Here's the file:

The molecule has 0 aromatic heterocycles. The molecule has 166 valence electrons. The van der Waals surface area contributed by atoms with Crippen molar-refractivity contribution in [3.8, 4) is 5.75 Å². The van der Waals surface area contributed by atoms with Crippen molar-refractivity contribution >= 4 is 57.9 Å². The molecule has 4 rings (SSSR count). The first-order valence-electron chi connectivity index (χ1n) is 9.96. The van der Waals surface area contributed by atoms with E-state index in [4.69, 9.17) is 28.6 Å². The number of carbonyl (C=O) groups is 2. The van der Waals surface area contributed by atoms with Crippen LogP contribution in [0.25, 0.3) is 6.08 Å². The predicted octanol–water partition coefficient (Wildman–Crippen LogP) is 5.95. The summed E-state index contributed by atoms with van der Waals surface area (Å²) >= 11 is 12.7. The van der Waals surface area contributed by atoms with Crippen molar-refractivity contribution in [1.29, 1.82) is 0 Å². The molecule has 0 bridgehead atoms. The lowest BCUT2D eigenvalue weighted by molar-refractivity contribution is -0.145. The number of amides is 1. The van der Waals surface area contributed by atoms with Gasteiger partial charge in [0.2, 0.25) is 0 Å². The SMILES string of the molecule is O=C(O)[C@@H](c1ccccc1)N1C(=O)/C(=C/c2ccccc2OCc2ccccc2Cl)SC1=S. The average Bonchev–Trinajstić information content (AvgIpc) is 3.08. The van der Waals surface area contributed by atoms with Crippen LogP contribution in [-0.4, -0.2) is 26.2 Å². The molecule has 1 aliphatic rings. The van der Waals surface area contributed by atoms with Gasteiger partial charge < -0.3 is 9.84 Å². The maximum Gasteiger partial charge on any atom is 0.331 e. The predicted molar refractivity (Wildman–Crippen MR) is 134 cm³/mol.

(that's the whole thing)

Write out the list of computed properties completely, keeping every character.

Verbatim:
The molecule has 0 aromatic heterocycles. The molecule has 166 valence electrons. The van der Waals surface area contributed by atoms with Crippen molar-refractivity contribution in [3.8, 4) is 5.75 Å². The van der Waals surface area contributed by atoms with Crippen molar-refractivity contribution >= 4 is 57.9 Å². The molecule has 4 rings (SSSR count). The first-order valence-electron chi connectivity index (χ1n) is 9.96. The van der Waals surface area contributed by atoms with E-state index in [4.69, 9.17) is 28.6 Å². The number of carbonyl (C=O) groups is 2. The van der Waals surface area contributed by atoms with Crippen LogP contribution in [0.25, 0.3) is 6.08 Å². The predicted octanol–water partition coefficient (Wildman–Crippen LogP) is 5.95. The summed E-state index contributed by atoms with van der Waals surface area (Å²) >= 11 is 12.7. The van der Waals surface area contributed by atoms with Crippen molar-refractivity contribution in [1.29, 1.82) is 0 Å². The molecule has 0 bridgehead atoms. The lowest BCUT2D eigenvalue weighted by molar-refractivity contribution is -0.145. The number of amides is 1. The van der Waals surface area contributed by atoms with Gasteiger partial charge in [0.2, 0.25) is 0 Å². The SMILES string of the molecule is O=C(O)[C@@H](c1ccccc1)N1C(=O)/C(=C/c2ccccc2OCc2ccccc2Cl)SC1=S. The average Bonchev–Trinajstić information content (AvgIpc) is 3.08. The van der Waals surface area contributed by atoms with Crippen LogP contribution in [-0.4, -0.2) is 26.2 Å². The molecule has 1 aliphatic rings. The van der Waals surface area contributed by atoms with Gasteiger partial charge < -0.3 is 9.84 Å². The maximum Gasteiger partial charge on any atom is 0.331 e. The predicted molar refractivity (Wildman–Crippen MR) is 134 cm³/mol.